- A classic crystal wine glass reflects a tower of famed Kalmar Castle on the southeast coast of Sweden. (Image: Dave Bartruff)
- Magical hands of a master artisan gathers the molten mass of crystal at the end of his blowpipe. (Image: Dave Bartruff)
- A summer lunch on a picnic lunch graced with a bowl of local glassware. (Image: Dave Bartruff)
- Smaland-style Swedish waffles served at a local cafe is a popular way to begin a day touring Sweden's "Crystal Kingdom." (Image: Dave Bartruff)
- Mirror reflection of historic Kalmar Castle in the waters of the Baltic. (Image: Dave Bartruff)
- Craftsmanship of all kinds abound in Sweden's "Crystal Kingdom." (Image: Dave Bartruff)
- A glass blower at a famed Smaland crystal works prepares to shape a molten mass. (Image: Dave Bartruff)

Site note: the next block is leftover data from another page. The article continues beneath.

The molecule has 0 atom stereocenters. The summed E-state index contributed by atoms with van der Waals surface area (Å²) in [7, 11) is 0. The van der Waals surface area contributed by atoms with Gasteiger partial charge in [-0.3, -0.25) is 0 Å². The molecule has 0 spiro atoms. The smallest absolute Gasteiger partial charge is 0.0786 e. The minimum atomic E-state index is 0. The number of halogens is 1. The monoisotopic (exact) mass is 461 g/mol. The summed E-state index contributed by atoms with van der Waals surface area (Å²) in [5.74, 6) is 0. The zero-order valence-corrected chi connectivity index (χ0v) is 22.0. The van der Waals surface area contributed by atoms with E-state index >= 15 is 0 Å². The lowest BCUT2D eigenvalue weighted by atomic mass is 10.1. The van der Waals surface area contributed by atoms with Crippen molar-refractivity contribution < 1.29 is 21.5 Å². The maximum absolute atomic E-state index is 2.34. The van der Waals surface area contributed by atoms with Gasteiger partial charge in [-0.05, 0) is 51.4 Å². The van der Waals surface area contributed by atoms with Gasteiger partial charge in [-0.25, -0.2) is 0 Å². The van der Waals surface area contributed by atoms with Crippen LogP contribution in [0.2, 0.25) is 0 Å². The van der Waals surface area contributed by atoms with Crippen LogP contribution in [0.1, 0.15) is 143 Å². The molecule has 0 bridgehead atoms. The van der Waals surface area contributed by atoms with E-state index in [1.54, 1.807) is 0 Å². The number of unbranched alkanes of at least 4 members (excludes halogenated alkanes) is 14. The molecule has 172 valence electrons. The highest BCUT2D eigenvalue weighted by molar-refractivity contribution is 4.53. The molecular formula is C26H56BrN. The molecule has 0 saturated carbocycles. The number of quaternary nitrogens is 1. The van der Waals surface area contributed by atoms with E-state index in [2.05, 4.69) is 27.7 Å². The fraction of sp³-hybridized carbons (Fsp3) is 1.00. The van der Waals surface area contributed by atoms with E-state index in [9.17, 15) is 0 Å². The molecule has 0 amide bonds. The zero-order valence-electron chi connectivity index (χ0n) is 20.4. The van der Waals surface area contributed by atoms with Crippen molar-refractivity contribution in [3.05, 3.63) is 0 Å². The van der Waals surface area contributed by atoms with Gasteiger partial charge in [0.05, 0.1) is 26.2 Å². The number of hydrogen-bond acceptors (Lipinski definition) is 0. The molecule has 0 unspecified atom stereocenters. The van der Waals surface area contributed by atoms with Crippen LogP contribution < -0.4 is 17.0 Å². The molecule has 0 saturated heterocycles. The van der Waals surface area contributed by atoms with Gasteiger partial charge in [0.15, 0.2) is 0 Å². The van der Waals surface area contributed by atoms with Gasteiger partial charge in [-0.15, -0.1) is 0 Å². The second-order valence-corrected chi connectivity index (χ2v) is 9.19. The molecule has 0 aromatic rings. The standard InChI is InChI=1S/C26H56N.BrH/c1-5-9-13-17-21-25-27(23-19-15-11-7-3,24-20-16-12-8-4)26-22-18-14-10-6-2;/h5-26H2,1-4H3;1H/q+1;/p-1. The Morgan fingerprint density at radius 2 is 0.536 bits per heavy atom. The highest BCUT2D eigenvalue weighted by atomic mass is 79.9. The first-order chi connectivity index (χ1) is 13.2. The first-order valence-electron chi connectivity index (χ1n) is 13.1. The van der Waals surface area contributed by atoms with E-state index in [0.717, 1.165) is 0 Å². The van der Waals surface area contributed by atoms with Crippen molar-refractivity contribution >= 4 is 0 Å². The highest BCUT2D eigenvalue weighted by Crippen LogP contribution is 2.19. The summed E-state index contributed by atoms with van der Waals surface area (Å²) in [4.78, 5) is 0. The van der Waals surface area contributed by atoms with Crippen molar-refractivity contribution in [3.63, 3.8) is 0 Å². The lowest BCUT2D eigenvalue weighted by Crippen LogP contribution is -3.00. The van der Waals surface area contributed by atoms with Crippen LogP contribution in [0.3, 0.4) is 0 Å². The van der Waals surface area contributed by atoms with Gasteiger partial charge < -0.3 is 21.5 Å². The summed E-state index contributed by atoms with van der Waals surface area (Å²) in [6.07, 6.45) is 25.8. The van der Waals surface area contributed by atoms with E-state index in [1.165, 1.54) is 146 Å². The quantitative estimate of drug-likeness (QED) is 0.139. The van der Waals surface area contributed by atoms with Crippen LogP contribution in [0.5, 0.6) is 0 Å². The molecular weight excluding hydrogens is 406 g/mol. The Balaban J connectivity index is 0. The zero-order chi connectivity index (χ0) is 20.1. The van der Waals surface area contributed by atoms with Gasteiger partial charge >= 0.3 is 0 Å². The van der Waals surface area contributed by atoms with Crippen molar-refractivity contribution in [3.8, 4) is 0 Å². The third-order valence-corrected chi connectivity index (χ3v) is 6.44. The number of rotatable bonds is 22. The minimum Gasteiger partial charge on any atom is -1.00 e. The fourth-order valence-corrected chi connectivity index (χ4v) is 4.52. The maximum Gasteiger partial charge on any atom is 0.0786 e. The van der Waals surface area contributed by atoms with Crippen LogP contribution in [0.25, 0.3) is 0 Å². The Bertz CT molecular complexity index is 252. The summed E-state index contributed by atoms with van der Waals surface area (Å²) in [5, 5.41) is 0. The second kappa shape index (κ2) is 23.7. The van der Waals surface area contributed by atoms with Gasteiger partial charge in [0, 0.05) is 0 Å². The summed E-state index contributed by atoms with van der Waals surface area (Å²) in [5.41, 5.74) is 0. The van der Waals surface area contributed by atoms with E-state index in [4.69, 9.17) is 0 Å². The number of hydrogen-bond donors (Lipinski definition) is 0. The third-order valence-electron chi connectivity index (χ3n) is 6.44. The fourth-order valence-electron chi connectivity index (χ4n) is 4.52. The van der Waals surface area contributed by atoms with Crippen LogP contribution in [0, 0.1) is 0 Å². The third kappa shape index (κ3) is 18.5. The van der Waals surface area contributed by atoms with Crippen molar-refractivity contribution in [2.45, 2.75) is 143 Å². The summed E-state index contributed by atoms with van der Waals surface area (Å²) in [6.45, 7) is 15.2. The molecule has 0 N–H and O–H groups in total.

- Sweden's "Crystal Kingdom" has always relied on the ability of its designers to exploit all the potential of crystal and glass. (Image: Dave Bartruff)
- In the heavily-forested "Crystal Kingdom" a common roadside warning is for motorists to be on the outlook for wild moose. (Image: Dave Bartruff)
- The venerable Kosta Crystal works displays the date of its founding in Sweden's "Crystal Kingdom" in its architecture. (Image: Dave Bartruff)
- Sweden's most popular crystal stemware design is called "Chateau" created by one of the preeminent designers Bertil Hydman-Vallien. (Image: Dave Bartruff)
- A delightful summer day at an outdoor cafe in the well-perserved 17th Century quarter of Kalmar. (Image: Dave Bartruff)
- Quaint windmills like these are a landmark of the little Island of Oland. (Image: Dave Bartruff)
- Mouth of a hell: red-hot kiln (Image: Dave Bartruff)
- Stained glass window produced in Sweden's "Crystal Kingdom" for its Vaxjo Cathedral. (Image: Dave Bartruff)